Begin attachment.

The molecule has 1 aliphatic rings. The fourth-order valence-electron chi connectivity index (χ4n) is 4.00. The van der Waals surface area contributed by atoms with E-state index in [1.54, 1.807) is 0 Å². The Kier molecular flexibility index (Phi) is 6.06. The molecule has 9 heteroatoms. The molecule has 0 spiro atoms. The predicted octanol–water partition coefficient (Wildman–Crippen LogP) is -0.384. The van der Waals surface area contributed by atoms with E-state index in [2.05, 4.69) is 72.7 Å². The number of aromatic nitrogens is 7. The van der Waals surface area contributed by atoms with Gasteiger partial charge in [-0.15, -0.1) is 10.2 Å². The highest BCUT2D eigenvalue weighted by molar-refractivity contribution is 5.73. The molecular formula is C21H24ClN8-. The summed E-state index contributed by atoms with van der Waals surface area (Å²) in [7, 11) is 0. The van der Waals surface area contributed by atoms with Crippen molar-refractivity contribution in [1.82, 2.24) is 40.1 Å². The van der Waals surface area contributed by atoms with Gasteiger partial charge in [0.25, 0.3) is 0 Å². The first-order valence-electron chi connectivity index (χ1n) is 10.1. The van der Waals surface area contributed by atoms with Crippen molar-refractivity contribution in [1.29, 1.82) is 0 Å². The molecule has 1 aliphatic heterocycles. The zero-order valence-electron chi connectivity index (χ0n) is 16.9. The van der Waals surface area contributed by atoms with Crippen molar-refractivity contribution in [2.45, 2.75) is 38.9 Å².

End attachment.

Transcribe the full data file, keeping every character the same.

The molecule has 1 aliphatic rings. The fourth-order valence-electron chi connectivity index (χ4n) is 4.00. The van der Waals surface area contributed by atoms with E-state index in [1.54, 1.807) is 0 Å². The Kier molecular flexibility index (Phi) is 6.06. The molecule has 9 heteroatoms. The molecule has 0 spiro atoms. The predicted octanol–water partition coefficient (Wildman–Crippen LogP) is -0.384. The van der Waals surface area contributed by atoms with E-state index in [2.05, 4.69) is 72.7 Å². The number of aromatic nitrogens is 7. The van der Waals surface area contributed by atoms with Gasteiger partial charge in [-0.15, -0.1) is 10.2 Å². The highest BCUT2D eigenvalue weighted by molar-refractivity contribution is 5.73. The molecular formula is C21H24ClN8-. The summed E-state index contributed by atoms with van der Waals surface area (Å²) in [7, 11) is 0. The van der Waals surface area contributed by atoms with Crippen molar-refractivity contribution in [1.82, 2.24) is 40.1 Å². The van der Waals surface area contributed by atoms with Gasteiger partial charge in [0.25, 0.3) is 0 Å². The first-order valence-electron chi connectivity index (χ1n) is 10.1. The van der Waals surface area contributed by atoms with Crippen molar-refractivity contribution in [1.29, 1.82) is 0 Å². The molecule has 1 aliphatic heterocycles. The zero-order valence-electron chi connectivity index (χ0n) is 16.9. The van der Waals surface area contributed by atoms with Crippen molar-refractivity contribution in [2.45, 2.75) is 38.9 Å².